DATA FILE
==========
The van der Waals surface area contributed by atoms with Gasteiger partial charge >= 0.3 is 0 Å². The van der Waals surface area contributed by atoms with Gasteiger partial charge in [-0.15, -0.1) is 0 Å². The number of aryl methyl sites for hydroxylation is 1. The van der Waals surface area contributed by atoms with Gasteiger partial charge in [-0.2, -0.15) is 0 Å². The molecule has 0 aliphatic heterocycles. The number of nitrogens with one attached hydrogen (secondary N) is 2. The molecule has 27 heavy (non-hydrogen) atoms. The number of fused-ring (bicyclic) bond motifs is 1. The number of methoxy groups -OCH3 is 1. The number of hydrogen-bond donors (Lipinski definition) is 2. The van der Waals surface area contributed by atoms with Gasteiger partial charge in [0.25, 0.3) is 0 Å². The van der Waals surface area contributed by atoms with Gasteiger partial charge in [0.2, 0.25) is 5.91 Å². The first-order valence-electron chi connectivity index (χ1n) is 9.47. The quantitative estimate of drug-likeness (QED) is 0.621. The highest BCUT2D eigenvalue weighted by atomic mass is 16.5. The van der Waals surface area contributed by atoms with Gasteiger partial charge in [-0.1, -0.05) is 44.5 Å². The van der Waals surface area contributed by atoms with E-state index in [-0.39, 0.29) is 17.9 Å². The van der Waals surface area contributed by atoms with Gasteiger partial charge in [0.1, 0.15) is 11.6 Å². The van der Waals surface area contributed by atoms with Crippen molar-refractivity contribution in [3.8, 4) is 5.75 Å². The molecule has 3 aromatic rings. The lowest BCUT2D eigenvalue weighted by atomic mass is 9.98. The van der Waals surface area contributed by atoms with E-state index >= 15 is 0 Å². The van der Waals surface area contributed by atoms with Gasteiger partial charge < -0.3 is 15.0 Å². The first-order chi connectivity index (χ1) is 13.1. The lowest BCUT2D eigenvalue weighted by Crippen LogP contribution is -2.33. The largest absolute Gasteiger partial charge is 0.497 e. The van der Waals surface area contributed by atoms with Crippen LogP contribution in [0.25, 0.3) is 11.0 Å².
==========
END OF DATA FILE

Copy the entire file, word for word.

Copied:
The van der Waals surface area contributed by atoms with Gasteiger partial charge >= 0.3 is 0 Å². The van der Waals surface area contributed by atoms with Gasteiger partial charge in [-0.15, -0.1) is 0 Å². The number of aryl methyl sites for hydroxylation is 1. The van der Waals surface area contributed by atoms with Gasteiger partial charge in [-0.2, -0.15) is 0 Å². The molecule has 0 aliphatic heterocycles. The number of nitrogens with one attached hydrogen (secondary N) is 2. The molecule has 27 heavy (non-hydrogen) atoms. The number of fused-ring (bicyclic) bond motifs is 1. The number of methoxy groups -OCH3 is 1. The number of hydrogen-bond donors (Lipinski definition) is 2. The van der Waals surface area contributed by atoms with Gasteiger partial charge in [0.25, 0.3) is 0 Å². The van der Waals surface area contributed by atoms with Gasteiger partial charge in [0.2, 0.25) is 5.91 Å². The first-order valence-electron chi connectivity index (χ1n) is 9.47. The quantitative estimate of drug-likeness (QED) is 0.621. The highest BCUT2D eigenvalue weighted by atomic mass is 16.5. The van der Waals surface area contributed by atoms with Gasteiger partial charge in [-0.1, -0.05) is 44.5 Å². The van der Waals surface area contributed by atoms with E-state index in [-0.39, 0.29) is 17.9 Å². The van der Waals surface area contributed by atoms with Gasteiger partial charge in [0.1, 0.15) is 11.6 Å². The van der Waals surface area contributed by atoms with Crippen molar-refractivity contribution in [3.8, 4) is 5.75 Å². The molecule has 3 aromatic rings. The lowest BCUT2D eigenvalue weighted by atomic mass is 9.98. The van der Waals surface area contributed by atoms with E-state index >= 15 is 0 Å². The van der Waals surface area contributed by atoms with Gasteiger partial charge < -0.3 is 15.0 Å². The first-order chi connectivity index (χ1) is 13.1. The lowest BCUT2D eigenvalue weighted by Crippen LogP contribution is -2.33. The largest absolute Gasteiger partial charge is 0.497 e. The van der Waals surface area contributed by atoms with Crippen LogP contribution in [0.25, 0.3) is 11.0 Å².